4. As far as I understood, currently the client is not renewing anything automatically? Which defeats the whole points about that 90 day lifecycle. Also I want to monitor in case something went wrong during renewal process. Yes I can create scripts and do this stuff, but come on, should your software do this? That’s what’s advertised: one tool for everything. Currently it isn’t.

  5. What about appliances, where I can only upload key/cert via a webinterface to secure them? I definitely don’t want to do that every 90 days?

That’s mainly the points I found out during my (albeit it somewhat limited) testing. As I said I’m looking at this from an operational point of view, as a guy that has to operate more than one site, and already has a running config (I don’t want letsencrypt fuzzing in my config) . Maybe I’m not in the focus group of this project and I’m a fringe case nobody cares about.

I really like the idea of a free CA (currently I’m using certificates from some Chinese CA that are free, but I’d rather not do that anymore). If I have to renew my certificates every 90 days, I really want no additional operational cost. Currently the cost is too high, I have to do too much manually, which I don’t like. Of course everything is in beta, but that shouldn’t be an excuse. But this may be also a showstopper for others to adopt letsencrypt as their CA.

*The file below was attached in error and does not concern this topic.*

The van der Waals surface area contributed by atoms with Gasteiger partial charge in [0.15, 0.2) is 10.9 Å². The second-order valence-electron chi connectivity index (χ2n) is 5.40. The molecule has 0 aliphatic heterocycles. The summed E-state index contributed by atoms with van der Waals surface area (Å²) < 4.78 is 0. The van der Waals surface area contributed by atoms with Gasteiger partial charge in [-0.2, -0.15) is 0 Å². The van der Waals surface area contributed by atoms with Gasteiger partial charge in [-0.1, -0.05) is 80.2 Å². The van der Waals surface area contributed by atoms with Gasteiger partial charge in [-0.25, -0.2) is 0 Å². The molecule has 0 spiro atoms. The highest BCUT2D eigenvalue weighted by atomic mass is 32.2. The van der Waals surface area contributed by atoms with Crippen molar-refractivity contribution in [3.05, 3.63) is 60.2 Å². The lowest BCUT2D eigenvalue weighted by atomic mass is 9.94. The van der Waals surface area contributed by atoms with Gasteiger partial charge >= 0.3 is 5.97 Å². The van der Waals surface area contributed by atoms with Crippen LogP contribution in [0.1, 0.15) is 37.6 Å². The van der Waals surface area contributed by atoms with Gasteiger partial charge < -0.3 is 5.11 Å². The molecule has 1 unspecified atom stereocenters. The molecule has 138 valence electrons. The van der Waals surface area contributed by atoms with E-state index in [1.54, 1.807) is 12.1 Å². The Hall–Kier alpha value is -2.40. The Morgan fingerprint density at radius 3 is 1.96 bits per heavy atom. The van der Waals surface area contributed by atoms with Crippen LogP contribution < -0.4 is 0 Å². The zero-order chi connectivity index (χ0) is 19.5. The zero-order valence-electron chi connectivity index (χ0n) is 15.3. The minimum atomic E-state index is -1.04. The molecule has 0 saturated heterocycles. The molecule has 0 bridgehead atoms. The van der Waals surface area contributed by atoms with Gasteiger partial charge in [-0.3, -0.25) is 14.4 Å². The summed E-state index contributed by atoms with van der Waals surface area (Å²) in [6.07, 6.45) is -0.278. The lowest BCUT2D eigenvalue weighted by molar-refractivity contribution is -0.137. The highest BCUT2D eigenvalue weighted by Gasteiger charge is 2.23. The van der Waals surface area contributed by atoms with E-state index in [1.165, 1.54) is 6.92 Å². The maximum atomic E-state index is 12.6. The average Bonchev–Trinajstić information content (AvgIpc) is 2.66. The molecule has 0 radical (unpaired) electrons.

What I want from my client is basically:

  • one binary without dependencies (or very little)
  • monitoring to some central service
  • automatic renewal
  • use webroot/certonly for certificate creation
  • if possible: central utility (meaning I can control certificate renewal for all my servers from one point)

Maybe there’s a client tool out there already that does this, but I didn’t find any. I probably go and create one myself if there’s isn’t any and if maybe someone is also interested in something like this.

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There are a number of other clients, some of which will probably suit your requirements much better, a list is at

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There are multiple other clients, many without automatic dependencies.

Nothing is bound. You can update your email at any time (the official client doesn't have support for that yet). Additionally, you can have multiple accounts with the same email.

There's a suggestion for account key roll-over, but I don't think it made it into the standard yet. Generally, your domain keys are not necessarily new ones everytime, it's just the official client that defaults to it.